My Peace Corps Aspiration Statement
As a part of the Peace Corps general application, there is a section where they challenge you to write about why you want to join the Peace Corps, what challenges you think you may face physically, mentally, and emotionally, and then you have to provide thoughtful solutions to help you face these challenges during your service. This was the area of the application I had the most doubts about because it is the least structured. I was able to find a few examples some current volunteers had posted which helped me a lot in deciding how I wanted to approach this thing! I hope my own Aspiration Statement can help you gather your thoughts and am curious to know what your motivations are.
Everyone comes to service for different reasons, so we all have different statements and goals we want to achieve from our time in the Peace Corps. When you have put yours into words, please share in the comments below! And as always, feel free to reach out with any questions you may have. Good luck on your applications! Peace Corps service presents major physical, emotional, and intellectual challenges. Please provide a few paragraphs explaining your reasons for wanting to serve as a Peace Corps Volunteer and how you plan to overcome the various challenges associated with Peace Corps service.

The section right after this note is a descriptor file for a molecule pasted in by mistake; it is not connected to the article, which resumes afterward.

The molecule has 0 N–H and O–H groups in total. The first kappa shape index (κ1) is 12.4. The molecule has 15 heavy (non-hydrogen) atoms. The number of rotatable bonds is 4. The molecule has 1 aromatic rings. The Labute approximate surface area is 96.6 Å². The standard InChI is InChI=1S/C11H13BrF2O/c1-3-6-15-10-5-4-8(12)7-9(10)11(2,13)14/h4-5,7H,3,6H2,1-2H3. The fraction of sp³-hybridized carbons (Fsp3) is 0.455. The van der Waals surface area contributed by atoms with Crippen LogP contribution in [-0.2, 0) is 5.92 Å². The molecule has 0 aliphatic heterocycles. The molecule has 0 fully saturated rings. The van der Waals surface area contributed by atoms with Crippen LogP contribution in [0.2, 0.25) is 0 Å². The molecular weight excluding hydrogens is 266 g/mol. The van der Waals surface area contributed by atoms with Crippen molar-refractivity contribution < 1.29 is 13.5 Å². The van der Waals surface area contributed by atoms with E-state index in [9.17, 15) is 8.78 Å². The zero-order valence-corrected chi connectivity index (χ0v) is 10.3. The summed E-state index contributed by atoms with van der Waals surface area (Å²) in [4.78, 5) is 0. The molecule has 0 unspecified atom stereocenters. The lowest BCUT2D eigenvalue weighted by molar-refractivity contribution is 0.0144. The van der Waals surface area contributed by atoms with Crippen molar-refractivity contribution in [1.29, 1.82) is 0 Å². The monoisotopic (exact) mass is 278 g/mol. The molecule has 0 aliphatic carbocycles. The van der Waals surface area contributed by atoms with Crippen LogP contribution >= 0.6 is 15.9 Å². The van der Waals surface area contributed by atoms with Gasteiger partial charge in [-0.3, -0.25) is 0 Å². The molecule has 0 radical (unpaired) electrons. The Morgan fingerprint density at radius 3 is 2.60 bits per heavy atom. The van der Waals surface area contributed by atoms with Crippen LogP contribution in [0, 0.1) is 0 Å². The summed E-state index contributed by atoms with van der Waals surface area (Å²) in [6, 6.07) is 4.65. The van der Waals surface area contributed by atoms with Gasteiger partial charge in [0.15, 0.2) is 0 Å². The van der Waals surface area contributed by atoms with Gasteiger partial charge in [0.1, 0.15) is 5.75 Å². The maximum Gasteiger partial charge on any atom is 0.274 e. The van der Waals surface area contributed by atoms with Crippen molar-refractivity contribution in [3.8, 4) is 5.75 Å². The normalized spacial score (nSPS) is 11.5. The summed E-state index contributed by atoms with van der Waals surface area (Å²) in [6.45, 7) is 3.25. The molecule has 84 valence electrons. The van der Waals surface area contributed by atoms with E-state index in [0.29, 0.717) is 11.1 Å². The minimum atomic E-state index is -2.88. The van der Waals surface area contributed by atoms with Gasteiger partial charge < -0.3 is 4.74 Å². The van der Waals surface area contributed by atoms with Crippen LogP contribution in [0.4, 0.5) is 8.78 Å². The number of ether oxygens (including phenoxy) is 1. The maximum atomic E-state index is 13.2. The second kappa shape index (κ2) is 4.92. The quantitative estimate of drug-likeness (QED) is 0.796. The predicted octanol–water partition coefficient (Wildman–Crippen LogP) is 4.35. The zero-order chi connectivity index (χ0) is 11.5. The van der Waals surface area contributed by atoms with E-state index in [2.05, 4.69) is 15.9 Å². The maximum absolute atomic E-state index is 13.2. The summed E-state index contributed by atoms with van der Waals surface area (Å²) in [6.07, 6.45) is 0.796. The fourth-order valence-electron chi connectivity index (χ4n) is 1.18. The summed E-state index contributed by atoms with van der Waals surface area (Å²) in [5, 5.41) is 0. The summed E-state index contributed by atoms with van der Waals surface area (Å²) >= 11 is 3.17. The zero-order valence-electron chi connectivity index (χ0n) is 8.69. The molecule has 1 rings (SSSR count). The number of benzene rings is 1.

We will use this writing sample to assess your professionalism and maturity as a candidate. Please spend time editing your motivation statement. We recommend that you draft it in a separate document and cut and paste it into the box below. (4,000 characters, or approximately 500 words) I am applying to be a Secondary English Teacher in Zambia partially because I am interested in the extra training and consistent performance feedback that would come with the TEFL certificate program and also because I am passionate about improving access to quality education around the world. I admire the goal to create sustainable programs that will last past my service and the need to integrate into a culture so different from my own. I want to use the lessons I learn from this experience to better understand the challenges many global communities face and share what I learn with students here in the U.S. after my service has ended to start to help broaden the ideas our culture tends to have about other parts of the world. Leaving my family is the hardest part of any undertaking, but after living elsewhere for years at a time as I studied, traveled, or worked we have established various communication methods that ease the hardship. My English Clubs in the past have also enjoyed snacks they’ve sent and liked practicing English by writing letters or cards to my family or to classes of my teacher friends from around the country. Their unwavering support gives me strength in even the toughest of times. Having lived in a culture very different from the U.S. already, I know that language barriers, harassment, constant curiosity about my lifestyle (mostly my relationship status), American stereotypes, and feeling isolated are all challenges I will face but I also know that the positive experiences I’ll gain and having the opportunity to share my passion for universal access to quality education will outweigh the hardships. I have already overcome these difficulties, so I know I have the tools and ability to do it again. I am interested in learning as much as I can about the lifestyles and the challenges faced by many communities around the world. Being without reliable electricity or clean running water will be hard but it will help me to better understand the needs of my students and community as well as relate to my most underprivileged students here in the States after my service. My easy going nature and willingness to laugh at myself give me plenty of patience and flexibility—two traits useful for confronting unexpected challenges, appreciating simple living, and forging intercultural relationships. Ultimately, my decision to apply to the Peace Corps came after years of consideration; research about the program and education systems in foreign countries; the desire to serve others; gaining the experience necessary to feel qualified to help others; and my desire to build my skills in forging relationships, teaching English as a foreign language, adapting to my surroundings, and leadership. The thorough training involved in Peace Corps as well as my past experiences would ensure that I have the tools to help as many people as possible in country during the time allotted to me, and back at home for the duration of my teaching career.